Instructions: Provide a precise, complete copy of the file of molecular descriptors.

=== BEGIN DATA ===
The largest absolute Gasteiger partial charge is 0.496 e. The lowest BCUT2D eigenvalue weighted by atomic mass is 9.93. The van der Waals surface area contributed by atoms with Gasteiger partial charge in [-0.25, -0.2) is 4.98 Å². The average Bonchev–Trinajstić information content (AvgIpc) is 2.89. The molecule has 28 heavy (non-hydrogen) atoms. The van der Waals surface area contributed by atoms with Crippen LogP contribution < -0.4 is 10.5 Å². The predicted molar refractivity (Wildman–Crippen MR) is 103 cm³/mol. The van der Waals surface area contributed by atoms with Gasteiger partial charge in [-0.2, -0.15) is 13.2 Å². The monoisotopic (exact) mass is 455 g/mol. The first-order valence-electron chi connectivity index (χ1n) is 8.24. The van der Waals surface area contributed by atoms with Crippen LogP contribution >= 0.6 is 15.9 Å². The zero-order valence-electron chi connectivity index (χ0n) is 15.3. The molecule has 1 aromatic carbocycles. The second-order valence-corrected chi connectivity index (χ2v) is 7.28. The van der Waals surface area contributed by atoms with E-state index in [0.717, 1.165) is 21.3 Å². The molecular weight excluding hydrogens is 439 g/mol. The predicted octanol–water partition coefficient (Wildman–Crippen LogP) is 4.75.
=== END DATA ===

The largest absolute Gasteiger partial charge is 0.496 e. The lowest BCUT2D eigenvalue weighted by atomic mass is 9.93. The van der Waals surface area contributed by atoms with Gasteiger partial charge in [-0.25, -0.2) is 4.98 Å². The average Bonchev–Trinajstić information content (AvgIpc) is 2.89. The molecule has 28 heavy (non-hydrogen) atoms. The van der Waals surface area contributed by atoms with Crippen LogP contribution < -0.4 is 10.5 Å². The predicted molar refractivity (Wildman–Crippen MR) is 103 cm³/mol. The van der Waals surface area contributed by atoms with Gasteiger partial charge in [-0.2, -0.15) is 13.2 Å². The monoisotopic (exact) mass is 455 g/mol. The first-order valence-electron chi connectivity index (χ1n) is 8.24. The van der Waals surface area contributed by atoms with Crippen LogP contribution >= 0.6 is 15.9 Å². The zero-order valence-electron chi connectivity index (χ0n) is 15.3. The molecule has 1 aromatic carbocycles. The second-order valence-corrected chi connectivity index (χ2v) is 7.28. The van der Waals surface area contributed by atoms with E-state index in [0.717, 1.165) is 21.3 Å². The molecular weight excluding hydrogens is 439 g/mol. The predicted octanol–water partition coefficient (Wildman–Crippen LogP) is 4.75.